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  1. #1
    Join Date
    Apr 2006
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    11

    Unanswered: has anyone tried 10g database express?

    hi
    I am new to oracle. Here is a question relates to connection string:

    There is a sample database when oracle is installed. I put this connection
    string to my c# code. "user id=hr;password=hr;data source=????"; I am
    not sure what should be inserted into the data source. Is data source ==
    the name of database, which is "hr"?

    confused here
    figo2476

  2. #2
    Join Date
    Jan 2004
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    370
    Use whatever connection descriptor is in your tnsnames.ora file for that database.

    If you can connect through sqlplus using sqlplus hr/hr@hr then your connect string in c# will be:

    "User Id=hr;Password=hr;Data Source=hr";

  3. #3
    Join Date
    Apr 2006
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    11

    reply

    thx for the reply.

    When I configure the net manager using the wizard, I have some questions.

    stage1:
    It says net service name. What should I put there? hr.com? localhost?

    stage2:
    Should I pick tcp/ip? In fact, I install both oracle database server & the client software in my computer. Should I pick IPC?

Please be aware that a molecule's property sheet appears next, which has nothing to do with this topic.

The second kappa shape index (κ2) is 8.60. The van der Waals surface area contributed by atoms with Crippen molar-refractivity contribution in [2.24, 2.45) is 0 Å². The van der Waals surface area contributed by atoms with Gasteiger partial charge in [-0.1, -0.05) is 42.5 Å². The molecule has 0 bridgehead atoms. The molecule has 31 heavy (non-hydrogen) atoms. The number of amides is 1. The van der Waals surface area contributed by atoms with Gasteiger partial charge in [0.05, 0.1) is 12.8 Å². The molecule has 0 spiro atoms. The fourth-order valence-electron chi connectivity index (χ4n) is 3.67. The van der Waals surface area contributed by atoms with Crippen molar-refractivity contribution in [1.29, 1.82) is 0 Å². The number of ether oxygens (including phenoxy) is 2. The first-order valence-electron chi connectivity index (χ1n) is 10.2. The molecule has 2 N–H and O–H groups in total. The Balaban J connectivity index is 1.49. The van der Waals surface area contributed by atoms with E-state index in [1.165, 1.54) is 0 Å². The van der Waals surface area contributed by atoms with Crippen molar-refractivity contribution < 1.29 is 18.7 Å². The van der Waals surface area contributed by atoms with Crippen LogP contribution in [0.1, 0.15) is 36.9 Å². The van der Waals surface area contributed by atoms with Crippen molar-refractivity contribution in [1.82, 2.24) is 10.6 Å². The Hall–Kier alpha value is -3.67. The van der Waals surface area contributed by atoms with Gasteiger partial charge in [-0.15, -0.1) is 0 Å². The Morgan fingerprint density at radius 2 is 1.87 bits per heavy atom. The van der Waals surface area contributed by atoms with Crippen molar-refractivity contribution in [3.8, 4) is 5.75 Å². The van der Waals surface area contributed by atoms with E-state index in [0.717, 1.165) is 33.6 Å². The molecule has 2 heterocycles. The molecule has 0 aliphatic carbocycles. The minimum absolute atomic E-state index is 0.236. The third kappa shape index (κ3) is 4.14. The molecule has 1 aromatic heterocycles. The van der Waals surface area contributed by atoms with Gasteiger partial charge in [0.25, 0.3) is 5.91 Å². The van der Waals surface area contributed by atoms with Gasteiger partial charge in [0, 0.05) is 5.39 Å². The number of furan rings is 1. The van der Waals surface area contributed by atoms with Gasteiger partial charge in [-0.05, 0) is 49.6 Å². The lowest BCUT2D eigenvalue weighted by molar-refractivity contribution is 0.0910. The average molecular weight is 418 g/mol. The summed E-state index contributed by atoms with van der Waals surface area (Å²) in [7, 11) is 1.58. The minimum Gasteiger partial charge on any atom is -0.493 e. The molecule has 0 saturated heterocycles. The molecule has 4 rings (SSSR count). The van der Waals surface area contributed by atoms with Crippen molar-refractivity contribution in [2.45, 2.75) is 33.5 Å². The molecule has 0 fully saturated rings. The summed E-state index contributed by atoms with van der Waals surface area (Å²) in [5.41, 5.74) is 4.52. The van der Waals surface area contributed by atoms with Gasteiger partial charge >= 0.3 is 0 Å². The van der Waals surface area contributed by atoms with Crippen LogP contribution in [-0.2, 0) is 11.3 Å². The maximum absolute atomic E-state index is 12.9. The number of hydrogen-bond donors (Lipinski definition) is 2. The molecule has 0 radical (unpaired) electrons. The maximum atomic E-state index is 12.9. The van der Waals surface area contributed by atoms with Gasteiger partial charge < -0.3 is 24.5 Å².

stage3:
    Suppose I pick tcp/ip? What should I fill for the 1st row (it means "your computer" to me)? So I put down the name of my computer, correct?

    stage4:
    I need to provide the name of service. What should I do? Put down "hr" again?

    stage5:
    Need to test the connection.......



    Quote Originally Posted by SkyWriter
    Use whatever connection descriptor is in your tnsnames.ora file for that database.

    If you can connect through sqlplus using sqlplus hr/hr@hr then your connect string in c# will be:

    "User Id=hr;Password=hr;Data Source=hr";

  4. #4
    Join Date
    Sep 2004
    Location
    London, UK
    Posts
    565
    Stage 1: A Net Service Name is "A simple name for a service that resolves to a connect descriptor. Users initiate a connect request by passing a username and password along with a net service name in a connect string for the service to which they want to connect." In practice it should be the same as the database name, for example "XE" which I think is the default (I don't have an XE instance around at the moment, though I did install it on a work PC last year, and I've recently installed 10.1 on my iMac).

    Stage 2: Yes use TCP/IP, same as the Internet. I think the others are provided for compatibility with older, weirder environments.

    Stage 3: Is it asking for a hostname? I'm afraid I can't remember what I put there. For 10.1 on Mac, getting the hostname set up to something it would accept was a bit of a struggle (thank goodness for Google), but I seem to remember it wasn't so bad on XE.

    Stage 4: sounds a lot like Stage 1. I would use the same value.

    Stage 5: The wzard should prompt you with a "test connection" dialog. If so, what happens?

  5. #5
    Join Date
    Apr 2006
    Posts
    11
    Quote Originally Posted by WilliamR